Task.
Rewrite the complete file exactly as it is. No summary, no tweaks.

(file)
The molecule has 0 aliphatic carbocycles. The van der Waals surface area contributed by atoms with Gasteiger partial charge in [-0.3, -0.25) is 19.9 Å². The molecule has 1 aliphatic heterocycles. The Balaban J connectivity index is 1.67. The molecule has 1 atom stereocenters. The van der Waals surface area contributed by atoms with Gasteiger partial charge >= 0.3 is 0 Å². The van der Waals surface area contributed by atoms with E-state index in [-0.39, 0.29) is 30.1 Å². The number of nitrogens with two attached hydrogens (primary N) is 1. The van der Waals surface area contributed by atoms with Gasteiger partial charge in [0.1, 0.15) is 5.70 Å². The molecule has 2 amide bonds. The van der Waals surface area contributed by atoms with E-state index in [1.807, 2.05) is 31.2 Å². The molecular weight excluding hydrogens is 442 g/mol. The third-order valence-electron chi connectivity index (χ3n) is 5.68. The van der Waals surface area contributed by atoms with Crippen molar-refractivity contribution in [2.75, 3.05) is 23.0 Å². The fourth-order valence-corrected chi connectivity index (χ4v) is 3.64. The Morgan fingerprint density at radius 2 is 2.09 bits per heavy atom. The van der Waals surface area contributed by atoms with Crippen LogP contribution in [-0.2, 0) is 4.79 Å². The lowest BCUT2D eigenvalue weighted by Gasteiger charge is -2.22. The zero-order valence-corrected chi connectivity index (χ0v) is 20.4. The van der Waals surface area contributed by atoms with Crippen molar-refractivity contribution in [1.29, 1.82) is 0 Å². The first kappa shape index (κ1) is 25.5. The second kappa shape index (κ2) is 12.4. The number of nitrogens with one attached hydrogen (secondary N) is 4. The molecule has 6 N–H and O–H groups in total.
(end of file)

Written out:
The molecule has 0 aliphatic carbocycles. The van der Waals surface area contributed by atoms with Gasteiger partial charge in [-0.3, -0.25) is 19.9 Å². The molecule has 1 aliphatic heterocycles. The Balaban J connectivity index is 1.67. The molecule has 1 atom stereocenters. The van der Waals surface area contributed by atoms with Gasteiger partial charge >= 0.3 is 0 Å². The van der Waals surface area contributed by atoms with E-state index in [-0.39, 0.29) is 30.1 Å². The number of nitrogens with two attached hydrogens (primary N) is 1. The van der Waals surface area contributed by atoms with Gasteiger partial charge in [0.1, 0.15) is 5.70 Å². The molecule has 2 amide bonds. The van der Waals surface area contributed by atoms with E-state index in [1.807, 2.05) is 31.2 Å². The molecular weight excluding hydrogens is 442 g/mol. The third-order valence-electron chi connectivity index (χ3n) is 5.68. The van der Waals surface area contributed by atoms with Crippen molar-refractivity contribution in [2.75, 3.05) is 23.0 Å². The fourth-order valence-corrected chi connectivity index (χ4v) is 3.64. The Morgan fingerprint density at radius 2 is 2.09 bits per heavy atom. The van der Waals surface area contributed by atoms with Crippen LogP contribution in [-0.2, 0) is 4.79 Å². The lowest BCUT2D eigenvalue weighted by Gasteiger charge is -2.22. The zero-order valence-corrected chi connectivity index (χ0v) is 20.4. The van der Waals surface area contributed by atoms with Crippen molar-refractivity contribution in [1.29, 1.82) is 0 Å². The first kappa shape index (κ1) is 25.5. The second kappa shape index (κ2) is 12.4. The number of nitrogens with one attached hydrogen (secondary N) is 4. The molecule has 6 N–H and O–H groups in total.